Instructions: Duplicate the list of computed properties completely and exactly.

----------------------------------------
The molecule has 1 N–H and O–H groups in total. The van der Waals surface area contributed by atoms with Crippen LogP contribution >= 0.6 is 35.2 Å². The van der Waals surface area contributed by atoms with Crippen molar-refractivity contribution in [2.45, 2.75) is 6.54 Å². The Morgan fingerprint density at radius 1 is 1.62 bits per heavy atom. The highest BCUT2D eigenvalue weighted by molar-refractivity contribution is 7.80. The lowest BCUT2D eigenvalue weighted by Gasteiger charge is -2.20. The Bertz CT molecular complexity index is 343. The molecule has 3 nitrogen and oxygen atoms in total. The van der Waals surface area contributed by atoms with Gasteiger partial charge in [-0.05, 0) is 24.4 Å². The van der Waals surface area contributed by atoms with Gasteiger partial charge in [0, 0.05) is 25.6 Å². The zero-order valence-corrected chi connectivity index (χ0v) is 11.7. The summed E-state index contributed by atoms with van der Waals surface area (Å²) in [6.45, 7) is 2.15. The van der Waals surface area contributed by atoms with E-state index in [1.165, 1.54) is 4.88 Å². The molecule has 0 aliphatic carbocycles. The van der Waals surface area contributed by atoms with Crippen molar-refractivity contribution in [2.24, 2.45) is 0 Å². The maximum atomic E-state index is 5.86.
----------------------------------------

The molecule has 1 N–H and O–H groups in total. The van der Waals surface area contributed by atoms with Crippen LogP contribution >= 0.6 is 35.2 Å². The van der Waals surface area contributed by atoms with Crippen molar-refractivity contribution in [2.45, 2.75) is 6.54 Å². The Morgan fingerprint density at radius 1 is 1.62 bits per heavy atom. The highest BCUT2D eigenvalue weighted by molar-refractivity contribution is 7.80. The lowest BCUT2D eigenvalue weighted by Gasteiger charge is -2.20. The Bertz CT molecular complexity index is 343. The molecule has 3 nitrogen and oxygen atoms in total. The van der Waals surface area contributed by atoms with Gasteiger partial charge in [-0.05, 0) is 24.4 Å². The van der Waals surface area contributed by atoms with Gasteiger partial charge in [0, 0.05) is 25.6 Å². The zero-order valence-corrected chi connectivity index (χ0v) is 11.7. The summed E-state index contributed by atoms with van der Waals surface area (Å²) in [6.45, 7) is 2.15. The van der Waals surface area contributed by atoms with E-state index in [1.165, 1.54) is 4.88 Å². The molecule has 0 aliphatic carbocycles. The van der Waals surface area contributed by atoms with Crippen molar-refractivity contribution in [2.24, 2.45) is 0 Å². The maximum atomic E-state index is 5.86.